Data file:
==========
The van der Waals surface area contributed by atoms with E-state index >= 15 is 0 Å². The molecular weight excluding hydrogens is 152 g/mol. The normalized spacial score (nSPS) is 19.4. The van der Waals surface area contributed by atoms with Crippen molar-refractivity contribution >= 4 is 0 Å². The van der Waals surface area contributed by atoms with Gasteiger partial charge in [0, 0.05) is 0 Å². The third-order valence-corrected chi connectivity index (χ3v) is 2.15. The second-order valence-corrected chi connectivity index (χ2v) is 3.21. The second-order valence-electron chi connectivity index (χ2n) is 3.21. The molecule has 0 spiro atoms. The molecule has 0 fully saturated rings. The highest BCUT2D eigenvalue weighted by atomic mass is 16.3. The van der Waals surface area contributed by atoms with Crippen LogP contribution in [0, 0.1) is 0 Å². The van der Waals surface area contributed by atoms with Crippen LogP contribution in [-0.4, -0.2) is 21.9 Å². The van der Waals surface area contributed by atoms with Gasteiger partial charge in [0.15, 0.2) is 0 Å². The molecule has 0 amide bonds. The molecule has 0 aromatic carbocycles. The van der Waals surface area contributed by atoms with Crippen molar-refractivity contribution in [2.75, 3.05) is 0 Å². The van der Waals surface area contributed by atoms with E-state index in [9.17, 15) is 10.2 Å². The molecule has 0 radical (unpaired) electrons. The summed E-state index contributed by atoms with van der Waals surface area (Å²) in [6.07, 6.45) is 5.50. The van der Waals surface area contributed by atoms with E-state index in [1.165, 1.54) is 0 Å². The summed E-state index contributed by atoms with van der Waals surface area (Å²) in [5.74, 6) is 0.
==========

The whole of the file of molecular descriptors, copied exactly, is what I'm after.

The van der Waals surface area contributed by atoms with E-state index >= 15 is 0 Å². The molecular weight excluding hydrogens is 152 g/mol. The normalized spacial score (nSPS) is 19.4. The van der Waals surface area contributed by atoms with Crippen molar-refractivity contribution >= 4 is 0 Å². The van der Waals surface area contributed by atoms with Gasteiger partial charge in [0, 0.05) is 0 Å². The third-order valence-corrected chi connectivity index (χ3v) is 2.15. The second-order valence-corrected chi connectivity index (χ2v) is 3.21. The second-order valence-electron chi connectivity index (χ2n) is 3.21. The molecule has 0 spiro atoms. The molecule has 0 fully saturated rings. The highest BCUT2D eigenvalue weighted by atomic mass is 16.3. The van der Waals surface area contributed by atoms with Crippen LogP contribution in [0, 0.1) is 0 Å². The van der Waals surface area contributed by atoms with Crippen LogP contribution in [-0.4, -0.2) is 21.9 Å². The van der Waals surface area contributed by atoms with Gasteiger partial charge in [0.15, 0.2) is 0 Å². The molecule has 0 amide bonds. The molecule has 0 aromatic carbocycles. The van der Waals surface area contributed by atoms with Crippen molar-refractivity contribution in [2.75, 3.05) is 0 Å². The van der Waals surface area contributed by atoms with E-state index in [9.17, 15) is 10.2 Å². The molecule has 0 radical (unpaired) electrons. The summed E-state index contributed by atoms with van der Waals surface area (Å²) in [6.07, 6.45) is 5.50. The van der Waals surface area contributed by atoms with E-state index in [1.165, 1.54) is 0 Å². The summed E-state index contributed by atoms with van der Waals surface area (Å²) in [5.74, 6) is 0.